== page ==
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GCC governments have earmarked more than US$100 billion for investment in the water sector for the period between 2011 and 2016
According to a report by Ventures Middle East, GCC countries have been investing heavily in projects to improve desalination technologies involving solar energy and maximising waste water treatment and recycling technology.
A joint research project by the Euro Arab Organisation for Environment, Water and Desert Ranches and the University of Jordan, said that the Arab world would witness a water crisis around 2025, which has led the region's governments to take the preventive measures.
The UAE has planned several wastewater treatment and recycling projects to improve water management practices. Abu Dhabi will add more than 30 million gallons per day of desalination capacity to its water network after receiving the green signal for a power and water plant extension at Mirfa.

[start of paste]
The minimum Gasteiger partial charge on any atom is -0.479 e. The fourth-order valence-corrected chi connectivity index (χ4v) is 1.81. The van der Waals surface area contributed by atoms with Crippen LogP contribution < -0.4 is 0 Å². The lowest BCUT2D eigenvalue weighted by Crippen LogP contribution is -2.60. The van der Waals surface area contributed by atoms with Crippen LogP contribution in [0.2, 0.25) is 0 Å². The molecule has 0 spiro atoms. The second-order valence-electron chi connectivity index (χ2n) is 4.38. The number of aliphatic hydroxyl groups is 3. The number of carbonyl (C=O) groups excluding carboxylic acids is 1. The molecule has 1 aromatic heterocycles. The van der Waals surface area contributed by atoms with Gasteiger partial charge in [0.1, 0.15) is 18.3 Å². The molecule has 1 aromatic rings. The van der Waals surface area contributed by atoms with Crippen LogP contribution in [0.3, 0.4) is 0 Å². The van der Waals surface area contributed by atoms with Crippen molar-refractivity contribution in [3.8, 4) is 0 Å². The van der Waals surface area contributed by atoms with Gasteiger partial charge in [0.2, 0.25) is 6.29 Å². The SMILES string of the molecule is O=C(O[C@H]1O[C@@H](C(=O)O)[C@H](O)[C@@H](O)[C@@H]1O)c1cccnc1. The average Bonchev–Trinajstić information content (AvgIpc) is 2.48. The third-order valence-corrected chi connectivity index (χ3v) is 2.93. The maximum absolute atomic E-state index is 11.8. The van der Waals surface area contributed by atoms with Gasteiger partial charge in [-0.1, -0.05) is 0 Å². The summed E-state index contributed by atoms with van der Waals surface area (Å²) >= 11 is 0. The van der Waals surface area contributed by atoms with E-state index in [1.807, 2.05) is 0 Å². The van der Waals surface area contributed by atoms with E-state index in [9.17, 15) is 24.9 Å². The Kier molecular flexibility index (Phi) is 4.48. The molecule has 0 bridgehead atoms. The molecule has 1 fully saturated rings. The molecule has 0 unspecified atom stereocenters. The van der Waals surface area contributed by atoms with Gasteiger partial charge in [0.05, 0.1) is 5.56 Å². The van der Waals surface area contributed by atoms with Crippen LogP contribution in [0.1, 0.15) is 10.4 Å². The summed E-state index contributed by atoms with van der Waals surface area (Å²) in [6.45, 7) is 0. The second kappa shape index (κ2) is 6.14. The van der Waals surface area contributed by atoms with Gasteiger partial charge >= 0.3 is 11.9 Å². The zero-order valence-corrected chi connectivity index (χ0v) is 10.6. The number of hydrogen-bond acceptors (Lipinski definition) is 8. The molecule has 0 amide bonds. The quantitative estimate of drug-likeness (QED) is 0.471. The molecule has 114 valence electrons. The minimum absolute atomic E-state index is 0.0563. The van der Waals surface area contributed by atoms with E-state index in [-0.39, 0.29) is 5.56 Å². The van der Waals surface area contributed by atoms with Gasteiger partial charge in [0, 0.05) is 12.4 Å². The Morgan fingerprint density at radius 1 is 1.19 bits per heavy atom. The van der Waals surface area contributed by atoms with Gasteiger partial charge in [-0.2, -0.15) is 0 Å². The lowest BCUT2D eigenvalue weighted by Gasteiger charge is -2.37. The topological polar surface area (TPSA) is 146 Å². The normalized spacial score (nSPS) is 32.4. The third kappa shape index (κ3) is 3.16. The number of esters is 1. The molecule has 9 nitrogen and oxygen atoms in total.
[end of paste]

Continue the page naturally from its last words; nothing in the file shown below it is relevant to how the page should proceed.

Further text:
Elsewhere in the UAE, the electricity and water authority for Ajman, Ras Al Khaimah, Umm Al Quwain and Fujairah, will implement ultra-filtration as a pre-treatment step for the first time at its Al Zawrah seawater reverse osmosis plant in Ajman to produce 115 million litres per day of pre-treated seawater.
Qatar has also been looking at increasing its capacity in both the wastewater and water areas. It has been considering new technological processes through independent water and power projects, with the largest being the Ras Girtas project, which is currently under construction in the Ras Laffan industrial complex.
Meanwhile, the Public Authority of Electricity and Water in Oman has been planning to build strategic water storage reservoirs in Muscat in order to overcome a crisis situation if desalination plants were disrupted. Again, the Kuwait Ministry of Electricity and Water has been constructing two reverse osmosis desalination plants that would produce nearly 50 million gallons of water per day.
Abu Dhabi Water and Electricity Authority (ADWEA) director general, Abdulla Saif Al Nuaimi, said, “It is a well-known fact that water is one of the scarcest resources in the Middle East and North Africa (MENA) region and that Gulf countries are among the world’s top ten producers of desalinated water.
“Desalination currently provides two-thirds of the water requirements in the MENA region, and the new urgency and high-priority assigned by the governments to investment across the water desalination sector in the region is therefore not a surprise,” he added.